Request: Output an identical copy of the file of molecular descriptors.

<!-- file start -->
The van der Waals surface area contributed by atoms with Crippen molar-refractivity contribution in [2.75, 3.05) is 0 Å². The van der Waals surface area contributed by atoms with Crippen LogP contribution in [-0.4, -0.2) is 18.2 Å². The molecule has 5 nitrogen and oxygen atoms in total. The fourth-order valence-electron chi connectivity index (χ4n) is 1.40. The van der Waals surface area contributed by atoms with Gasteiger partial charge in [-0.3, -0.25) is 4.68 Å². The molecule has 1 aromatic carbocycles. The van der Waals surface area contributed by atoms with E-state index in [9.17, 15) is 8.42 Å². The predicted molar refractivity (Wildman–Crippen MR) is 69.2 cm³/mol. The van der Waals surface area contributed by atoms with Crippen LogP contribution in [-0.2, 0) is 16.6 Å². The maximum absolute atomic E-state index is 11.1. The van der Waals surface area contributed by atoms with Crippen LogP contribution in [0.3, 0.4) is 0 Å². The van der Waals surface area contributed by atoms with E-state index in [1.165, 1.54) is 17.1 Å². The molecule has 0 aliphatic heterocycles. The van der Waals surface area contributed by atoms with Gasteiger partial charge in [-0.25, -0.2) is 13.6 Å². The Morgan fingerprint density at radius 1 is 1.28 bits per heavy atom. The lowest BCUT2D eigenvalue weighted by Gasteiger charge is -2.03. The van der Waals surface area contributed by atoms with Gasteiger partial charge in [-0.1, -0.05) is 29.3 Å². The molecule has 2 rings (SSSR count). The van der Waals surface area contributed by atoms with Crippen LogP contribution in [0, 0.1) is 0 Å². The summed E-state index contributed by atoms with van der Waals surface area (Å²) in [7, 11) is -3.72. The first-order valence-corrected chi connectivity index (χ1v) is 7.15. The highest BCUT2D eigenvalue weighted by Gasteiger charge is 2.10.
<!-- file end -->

The van der Waals surface area contributed by atoms with Crippen molar-refractivity contribution in [2.75, 3.05) is 0 Å². The van der Waals surface area contributed by atoms with Crippen LogP contribution in [-0.4, -0.2) is 18.2 Å². The molecule has 5 nitrogen and oxygen atoms in total. The fourth-order valence-electron chi connectivity index (χ4n) is 1.40. The van der Waals surface area contributed by atoms with Gasteiger partial charge in [-0.3, -0.25) is 4.68 Å². The molecule has 1 aromatic carbocycles. The van der Waals surface area contributed by atoms with E-state index in [9.17, 15) is 8.42 Å². The predicted molar refractivity (Wildman–Crippen MR) is 69.2 cm³/mol. The van der Waals surface area contributed by atoms with Crippen LogP contribution in [-0.2, 0) is 16.6 Å². The maximum absolute atomic E-state index is 11.1. The van der Waals surface area contributed by atoms with Crippen LogP contribution in [0.3, 0.4) is 0 Å². The van der Waals surface area contributed by atoms with E-state index in [1.165, 1.54) is 17.1 Å². The molecule has 0 aliphatic heterocycles. The van der Waals surface area contributed by atoms with Gasteiger partial charge in [-0.25, -0.2) is 13.6 Å². The Morgan fingerprint density at radius 1 is 1.28 bits per heavy atom. The lowest BCUT2D eigenvalue weighted by Gasteiger charge is -2.03. The van der Waals surface area contributed by atoms with Gasteiger partial charge in [-0.1, -0.05) is 29.3 Å². The molecule has 2 rings (SSSR count). The van der Waals surface area contributed by atoms with Crippen LogP contribution in [0, 0.1) is 0 Å². The summed E-state index contributed by atoms with van der Waals surface area (Å²) in [7, 11) is -3.72. The first-order valence-corrected chi connectivity index (χ1v) is 7.15. The highest BCUT2D eigenvalue weighted by Gasteiger charge is 2.10.